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Forgetting size troubles, Florida farmers' future tastes peachy

I saw the future of Hernando agriculture — or at least what has been touted as a promising part of it — and, frankly, it didn't look that impressive.

George Casey, 70, and his wife, Joan, run a well-known blueberry and strawberry farm on Wiscon Road southwest of Brooksville. Having heard a lot about new peach varieties developed for Florida's climate, he planted 10 trees two years ago as an experiment.

When I visited on Monday, the trees had grown to about 7 feet tall, nearly full-sized, and the fruit had ripened to the perfect-sunset color you'd expect from a good peach.

But there weren't that many of them, just a couple dozen per tree. If these were Christmas trees, you'd hang more ornaments.

Also, the fruit was closer to the size of a golf ball than a tennis ball, meaning the yield from each tree would be 4 or 5 pounds, Casey said. "I've got to learn to grow a bigger peach."

He and every other prospective peach farmer in the state will have a chance to do just that Tuesday when the University of Florida holds its Stone Fruit Field Day at a research station in the Marion County town of Citra.

The woman who will host that event, UF researcher Mercy Olmstead, said in a phone interview that the peach's potential as a crop shouldn't be judged by this year's harvest.

It is down for the same reason blueberry production is off about 30 percent: the combination of a freakishly warm January, which encouraged plants to put out loads of early blossoms, and hard freezes in early February that knocked them off the trees in clumps.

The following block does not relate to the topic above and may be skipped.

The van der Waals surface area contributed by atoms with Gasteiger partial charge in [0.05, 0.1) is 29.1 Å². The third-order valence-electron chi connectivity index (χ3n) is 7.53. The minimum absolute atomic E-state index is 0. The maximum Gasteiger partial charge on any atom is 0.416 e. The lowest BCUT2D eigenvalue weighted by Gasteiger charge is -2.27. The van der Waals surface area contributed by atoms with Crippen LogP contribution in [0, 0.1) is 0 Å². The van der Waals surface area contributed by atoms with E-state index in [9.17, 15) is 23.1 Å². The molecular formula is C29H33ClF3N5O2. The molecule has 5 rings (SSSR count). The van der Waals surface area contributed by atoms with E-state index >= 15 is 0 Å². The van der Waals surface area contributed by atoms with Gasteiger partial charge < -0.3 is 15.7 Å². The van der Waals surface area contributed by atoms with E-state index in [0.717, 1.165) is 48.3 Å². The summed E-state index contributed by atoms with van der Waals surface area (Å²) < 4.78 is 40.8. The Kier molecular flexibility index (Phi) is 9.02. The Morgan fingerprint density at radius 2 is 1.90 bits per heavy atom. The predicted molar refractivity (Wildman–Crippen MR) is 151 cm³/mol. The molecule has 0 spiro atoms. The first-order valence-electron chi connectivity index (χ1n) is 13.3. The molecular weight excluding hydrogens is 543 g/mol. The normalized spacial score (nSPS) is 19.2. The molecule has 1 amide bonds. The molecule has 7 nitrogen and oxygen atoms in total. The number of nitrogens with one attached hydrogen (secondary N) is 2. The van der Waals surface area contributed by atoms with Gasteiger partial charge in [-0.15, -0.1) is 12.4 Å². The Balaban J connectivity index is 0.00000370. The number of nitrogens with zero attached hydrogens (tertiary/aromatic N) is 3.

The size of the peaches? That's an ongoing challenge with Florida fruit because it has less time to grow than the summer-harvested varieties from big producing states, such as South Carolina, where, by the way, the harvest is about twice as large as in the so-called Peach State, Georgia.

The Florida fruit might be a little smaller than usual this year, Olmstead said, because the late freeze further shortened the time it had to develop. But growing larger peaches — applying the perfect mix of fertilizer and water — is certainly something that can be learned.

As to the overriding question — whether peaches can be a profitable crop in places such as Hernando, where most of the citrus was frozen out in the 1980s and where plans to put subdivisions on those old groves went into an even deeper freeze 20 years later — the answer is a definite yes, Olmstead said.

Because Florida peaches, like blueberries, are harvested early in the spring, they have the market to themselves for as long as six weeks.

That explains the high price — $3.99 per pound — Olmstead saw in a supermarket recently. That comes to more than $2 per pound for a grower, which compares to about 80 cents per pound received by South Carolina farmers and in California during the height of their season. That means Florida growers can potentially, she said, "make money hand over fist."

Not huge numbers of farmers, mind you. Currently, only about 1,000 acres in Florida, including a handful of orchards in Pasco County, are producing peaches.

A 2008 feasibility study concluded that, likely, no more than 10,000 acres would be planted in peaches, which, the study also found, consumers seemed to like very much.

Researchers took Florida peaches to cities including Atlanta and Indianapolis, where they received high grades for qualities such as sweetness, texture and tartness.

Maybe it seems obvious that this should be the focus of the study — how enjoyable these peaches are to eat. But remember, for a while that seemed to matter far less to big fruit and vegetable growers than how well their products held up after a thousand miles or so in a box car or semitrailer.

"You can produce a piece of fruit that looks beautiful and ships well and tastes like a softball," said Les Harrison, director of the Wakulla County Extension Service.

"The research we did indicated taste was the deciding factor," he said. "If people buy a peach and it tastes mediocre or horrible, they aren't going to buy it a second time."

On Monday, I got to sample two peaches. The first was slightly underripe and tart. The second was as sweet, firm and delicious as any I'd ever tasted.

In the way that really matters, in other words, it was very impressive.

Forgetting size troubles, Florida farmers' future tastes peachy 04/17/12 [Last modified: Tuesday, April 17, 2012 8:14pm]
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